Years ago in Baltimore, a ward leader calls City Hall to say he has someone who needs a job.
"What can he do?" the mayor asks.
"Nothing," says the leader.
"Good," says the mayor. "We won't have to train him."
From the Baltimore Sun, February 13, 2005 by C. Fraser Smith
How to complain
Most visitors to this website have had to complain to public bodies of one kind or another. If the experiences were frustrating, they may also have complained, or are contemplating complaining, to someone else, perhaps their local councillor or the Scottish Public Services Ombudsman (SPSO). Here we try to offer some general advice.
Because the experience can be truly horrendous, associated perhaps with loss of home, health or career, it is important to acknowledge first that it can also be positive, with problems promptly sorted by caring officials. So do not be put off.
The first rule is to make sure that you are complaining to the right person, with the power to act. The SPSO receives many complaints that it has no power to handle. Thus they must be about service failure and ‘maladministration’ (defined on their website) and they must first have been considered by the Public Service body in question. So be sure to check with the SPSO or the SPSO website at the start, to save both your time and theirs. In other contexts your constituency MSPs may be able to help, but the Scottish Parliament has no power to consider individual cases.
The second rule is to keep a dated record of everything written and said. Keep all letters and e-mails, including copies of your own.
The third rule is to give some thought to psychology. A very effective way to get nowhere is to be abusive, because the natural response to attack is to become uncooperative and to ‘put up the shutters’. This does not just apply to the person whom you think has wronged you, but also to any third parties whose assistance you might wish to enlist. People are more likely to help, or be persuaded by, someone who gives the impression of being polite and pleasant. If you are not yourself persuaded by this advice, you could read up on the results of scientific research by social psychologists or, more simply, try a little introspection: think about how you might react to unpleasantness, whether you are guilty or innocent.
Alternatively, you might try imagining yourself to be a council official, for example, and a nice person (as indeed you are, of course) who is accused of making some administrative mistake. You wish to put things right, but you have 103 e-mails to deal with. The complainant rants abusively at length, then again and again. Soon you cannot bear even to think about the complainant any more. You would rather sort out that problem for that nice Mrs Bucket. The complainant might feel better for having let off steam, but will his or her problem be solved?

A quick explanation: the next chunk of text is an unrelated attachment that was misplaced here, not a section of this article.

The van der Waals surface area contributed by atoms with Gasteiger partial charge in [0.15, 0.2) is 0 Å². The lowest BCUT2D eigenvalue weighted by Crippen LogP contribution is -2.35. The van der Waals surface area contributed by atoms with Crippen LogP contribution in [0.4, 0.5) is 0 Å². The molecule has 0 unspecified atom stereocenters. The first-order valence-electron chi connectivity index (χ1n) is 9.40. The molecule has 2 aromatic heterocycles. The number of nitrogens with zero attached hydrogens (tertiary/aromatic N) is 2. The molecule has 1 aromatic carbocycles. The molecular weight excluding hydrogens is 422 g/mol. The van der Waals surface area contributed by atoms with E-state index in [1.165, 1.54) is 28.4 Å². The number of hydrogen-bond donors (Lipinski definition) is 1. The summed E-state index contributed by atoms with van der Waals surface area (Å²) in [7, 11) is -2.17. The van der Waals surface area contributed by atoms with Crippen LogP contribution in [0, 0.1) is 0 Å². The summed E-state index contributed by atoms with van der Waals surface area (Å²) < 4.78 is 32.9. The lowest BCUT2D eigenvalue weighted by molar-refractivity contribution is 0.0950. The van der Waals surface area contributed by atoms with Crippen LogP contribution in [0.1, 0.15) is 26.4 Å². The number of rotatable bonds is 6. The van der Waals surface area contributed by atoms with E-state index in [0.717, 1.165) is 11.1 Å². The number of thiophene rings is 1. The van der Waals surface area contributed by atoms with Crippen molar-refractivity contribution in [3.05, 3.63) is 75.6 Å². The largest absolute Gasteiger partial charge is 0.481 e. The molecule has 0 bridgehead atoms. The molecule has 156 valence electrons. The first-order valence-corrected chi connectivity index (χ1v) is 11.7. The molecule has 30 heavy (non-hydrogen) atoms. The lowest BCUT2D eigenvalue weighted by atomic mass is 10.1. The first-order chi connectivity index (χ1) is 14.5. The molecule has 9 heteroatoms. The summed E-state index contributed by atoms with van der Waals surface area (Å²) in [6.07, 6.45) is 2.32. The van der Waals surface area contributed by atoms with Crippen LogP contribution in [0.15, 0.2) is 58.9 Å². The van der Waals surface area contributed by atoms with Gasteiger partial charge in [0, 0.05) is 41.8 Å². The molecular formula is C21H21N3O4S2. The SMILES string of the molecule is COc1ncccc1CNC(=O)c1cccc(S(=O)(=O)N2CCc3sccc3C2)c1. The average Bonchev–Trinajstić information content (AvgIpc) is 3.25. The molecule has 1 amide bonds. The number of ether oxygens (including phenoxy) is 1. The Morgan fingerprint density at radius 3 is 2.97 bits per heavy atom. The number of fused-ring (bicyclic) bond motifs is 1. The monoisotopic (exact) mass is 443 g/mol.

Of course, there are incompetent and corrupt officials too, but abusing them does not help either.
Are we suggesting that angry complainants should be two-faced? ‘Restrained and objective’ is a better description. Act in a way that may achieve your goal – and vent your anger on some inanimate object.
In regard to officials and their actions there is not always a clear distinction between ‘good’ and ‘bad’. Often the problem is one of ‘unconscious incompetence’, a blind spot for one’s faults like that of an enthusiastic but tone-deaf singer. This could understandably apply to organizations like the SPSO for which the output is no adequate external monitoring.
So far this has been about specific complaints that concern one personally, but members of Accountability Scotland have more general aims – ‘changing the system’ to put it loosely. Here similar considerations apply. It is counterproductive to lambast the very MSPs or civil servants whose help you ultimately need. It is pointless to harry MSPs or parliamentary bodies hoping that they will take some action that is actually outwith their power. Nor can they be expected to become fired up by every worthy issue; not every issue has its ‘Millie Dowler moment’. We must play by Parliament’s rules when only Parliament can deliver our goals. We must appear to be well-informed and constructive.
As a final hint, it sometimes helps to ask a question in a letter or e-mail as this demands a response.
There was a website [www.howtocomplain.com] that gave general advice on complaining, e.g. to councils and businesses, and also gives specific guidance – to particular British local councils, for example. There was also guidance on your rights. Unfortunately it is no longer available. Just click the link to google the words "How to Complain".
You may download a complaints form from the Public Standards Commissioner for Scotland